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This article in JEQ

  1. Vol. 33 No. 5, p. 1733-1742
    Received: July 25, 2003

    * Corresponding author(s): mschlau@clemson.edu
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Effects of Mineral Surfaces on Pyrene Partitioning to Well-Characterized Humic Substances

  1. Jin Hurab and
  2. Mark A. Schlautman *ab
  1. a Department of Environmental Engineering & Science and Department of Geological Sciences, School of the Environment, Clemson University, Clemson, SC 29634-0919
    b Institute of Environmental Toxicology, Clemson University, Pendleton, SC 29670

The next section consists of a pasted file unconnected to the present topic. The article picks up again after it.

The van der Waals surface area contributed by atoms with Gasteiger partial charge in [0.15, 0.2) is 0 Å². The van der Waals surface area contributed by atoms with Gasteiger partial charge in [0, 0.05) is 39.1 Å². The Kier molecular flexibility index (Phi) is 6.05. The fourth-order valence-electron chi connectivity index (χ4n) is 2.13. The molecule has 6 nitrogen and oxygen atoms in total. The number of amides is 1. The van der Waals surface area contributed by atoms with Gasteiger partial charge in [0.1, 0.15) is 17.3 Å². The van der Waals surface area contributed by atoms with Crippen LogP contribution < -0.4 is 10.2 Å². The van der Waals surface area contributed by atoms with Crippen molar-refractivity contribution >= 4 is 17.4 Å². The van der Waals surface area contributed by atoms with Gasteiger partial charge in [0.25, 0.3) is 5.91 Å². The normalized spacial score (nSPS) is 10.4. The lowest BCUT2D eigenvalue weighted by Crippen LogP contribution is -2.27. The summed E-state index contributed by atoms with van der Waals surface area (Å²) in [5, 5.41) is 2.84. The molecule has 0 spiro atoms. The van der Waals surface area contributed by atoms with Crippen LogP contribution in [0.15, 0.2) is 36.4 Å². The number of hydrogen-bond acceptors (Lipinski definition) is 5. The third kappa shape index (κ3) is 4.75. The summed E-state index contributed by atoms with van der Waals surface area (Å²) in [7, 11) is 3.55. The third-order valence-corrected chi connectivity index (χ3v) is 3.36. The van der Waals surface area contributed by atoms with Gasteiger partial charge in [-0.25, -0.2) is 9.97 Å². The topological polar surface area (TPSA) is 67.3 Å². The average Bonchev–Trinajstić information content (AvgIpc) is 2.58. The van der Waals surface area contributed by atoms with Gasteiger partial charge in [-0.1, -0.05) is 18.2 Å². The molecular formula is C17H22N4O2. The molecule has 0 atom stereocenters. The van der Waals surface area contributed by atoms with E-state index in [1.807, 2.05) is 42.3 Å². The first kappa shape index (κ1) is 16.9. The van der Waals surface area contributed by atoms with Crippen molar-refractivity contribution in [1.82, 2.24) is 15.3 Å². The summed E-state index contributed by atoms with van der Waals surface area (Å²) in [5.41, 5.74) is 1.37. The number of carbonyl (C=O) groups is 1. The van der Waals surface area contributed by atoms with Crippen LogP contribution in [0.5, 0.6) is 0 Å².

Mineral surfaces can alter the ability of humic substances (HS) to bind hydrophobic organic contaminants. In this study, complete adsorption (i.e., to avoid HS adsorptive fractionation effects) of a small subset of well-characterized terrestrial and aquatic HS on kaolinite and hematite significantly changed their subsequent organic carbon–normalized partition coefficients K ads oc for pyrene relative to their original respective dissolved organic carbon–normalized partition coefficients K dis oc Parallel experiments with ultrafiltration (UF) fractions obtained from purified Aldrich humic acid (PAHA) (Aldrich Chemical, Milwaukee, WI) gave similar results. The heterogeneity among the PAHA UF fractions was examined via their mineral surface adsorption characteristics and their subsequent ability to bind pyrene. As expected, variations in maximum adsorption densities (q max), Langmuir adsorption constants (Kq ), and pyrene K ads oc values were observed among the PAHA UF fractions. However, general trends of q max, Kq , and pyrene log K ads oc values for the PAHA UF fractions versus the logarithm of their weight-average molecular weights (MWw) did not typically match the corresponding trends obtained with the four aquatic and terrestrial HS. In general, an ideal mixture competitive adsorption model gave reasonable predictions for PAHA sorption to kaolinite and hematite based on their corresponding UF isotherm parameters. Ideal mixture predictions of pyrene partitioning to adsorbed PAHA from the corresponding UF fraction results were better for kaolinite versus hematite, indicating that the underlying mineral surface can alter the effects of HS heterogeneity on hydrophobic organic contaminant sorption.

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